Armchair Photoethnography

Ad planners,  researchers and other insight miners couldn't be more pleased about the democratization of digital photography and the astronomical number of pictures of the mundane that can be found online.

Looking at the pictures of people's experiences related to the brand I'm researching is a lot of fun. The way a picture is composed, the way the subject matter is centered can say a lot about what people think is important. Sometimes, we would recruit a bunch of people,  hand them cameras for a week or two, and then follow up with questions. Often, though, what we do is armchair photoethnography -- going through photos already posted somewhere and looking for patterns.

My first stop used to be Flickr, but now I often start with Ginipic, a free desktop app that searches multiple photosharing sites at once. It's probably obvious in retrospect, but it took me some time to realize that the kinds of  pictures people share on Flickr and, say, Picasa can often differ dramatically. Flickr, after all, is a forum for amateur and professional photographers who try to put their best foot forward, while Picasa is a place where you put your kids' snapshots for the grandma to see. Consider these search results, via Ginipic, for "Niagara": the first set is from Flickr, the second set is from Picasa. Pictures in the former are fancier, pictures in the latter have a lot more faces.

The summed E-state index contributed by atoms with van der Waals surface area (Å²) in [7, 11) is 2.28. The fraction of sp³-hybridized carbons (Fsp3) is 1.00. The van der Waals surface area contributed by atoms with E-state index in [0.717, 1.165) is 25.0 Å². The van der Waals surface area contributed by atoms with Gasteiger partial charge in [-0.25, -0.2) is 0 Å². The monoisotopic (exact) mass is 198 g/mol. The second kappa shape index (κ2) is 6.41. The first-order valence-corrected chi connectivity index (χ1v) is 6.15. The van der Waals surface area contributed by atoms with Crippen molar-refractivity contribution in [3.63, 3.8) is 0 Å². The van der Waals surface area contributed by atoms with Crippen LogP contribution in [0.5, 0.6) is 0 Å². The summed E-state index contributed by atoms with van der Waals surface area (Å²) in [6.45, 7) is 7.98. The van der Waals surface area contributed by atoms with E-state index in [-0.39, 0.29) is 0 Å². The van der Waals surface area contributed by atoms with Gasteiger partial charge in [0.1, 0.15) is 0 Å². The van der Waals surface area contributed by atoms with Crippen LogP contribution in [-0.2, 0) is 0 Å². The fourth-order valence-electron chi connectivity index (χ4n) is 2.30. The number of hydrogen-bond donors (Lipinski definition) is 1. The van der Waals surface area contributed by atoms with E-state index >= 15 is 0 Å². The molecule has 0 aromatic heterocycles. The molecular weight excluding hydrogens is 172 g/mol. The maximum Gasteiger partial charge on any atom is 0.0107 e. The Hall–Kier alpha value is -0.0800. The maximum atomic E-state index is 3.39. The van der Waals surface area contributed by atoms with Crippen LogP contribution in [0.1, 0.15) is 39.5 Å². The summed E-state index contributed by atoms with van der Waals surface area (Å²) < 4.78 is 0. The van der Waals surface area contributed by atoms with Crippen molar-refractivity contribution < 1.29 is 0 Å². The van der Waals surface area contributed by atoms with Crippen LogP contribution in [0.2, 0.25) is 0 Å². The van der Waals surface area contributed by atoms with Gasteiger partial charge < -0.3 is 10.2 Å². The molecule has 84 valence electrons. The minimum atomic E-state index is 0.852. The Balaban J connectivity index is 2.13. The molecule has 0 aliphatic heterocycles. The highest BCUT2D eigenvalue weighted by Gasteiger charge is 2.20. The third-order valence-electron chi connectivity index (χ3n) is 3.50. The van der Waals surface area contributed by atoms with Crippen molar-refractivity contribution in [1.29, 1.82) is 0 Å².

1. This has some implications, right?

    My guess about the better pictures on Flickr is in the word Pro. For $25 a year, you are called a pro on Flickr. So the word Pro changes how people engage with the social network.

    It stands to reason then, if you could find a way to call your best customers pros, you might be able to change their behavior.

  2. I'm an outlier again. I use Flickr to distribute my daughter's pictures to my family (because it's directly linked to iPhoto), I use Picasa only for incoming albums from all kinds of friends, and my fancier photos I share directly with friends through social networking websites.

  3. is there a version for macs?


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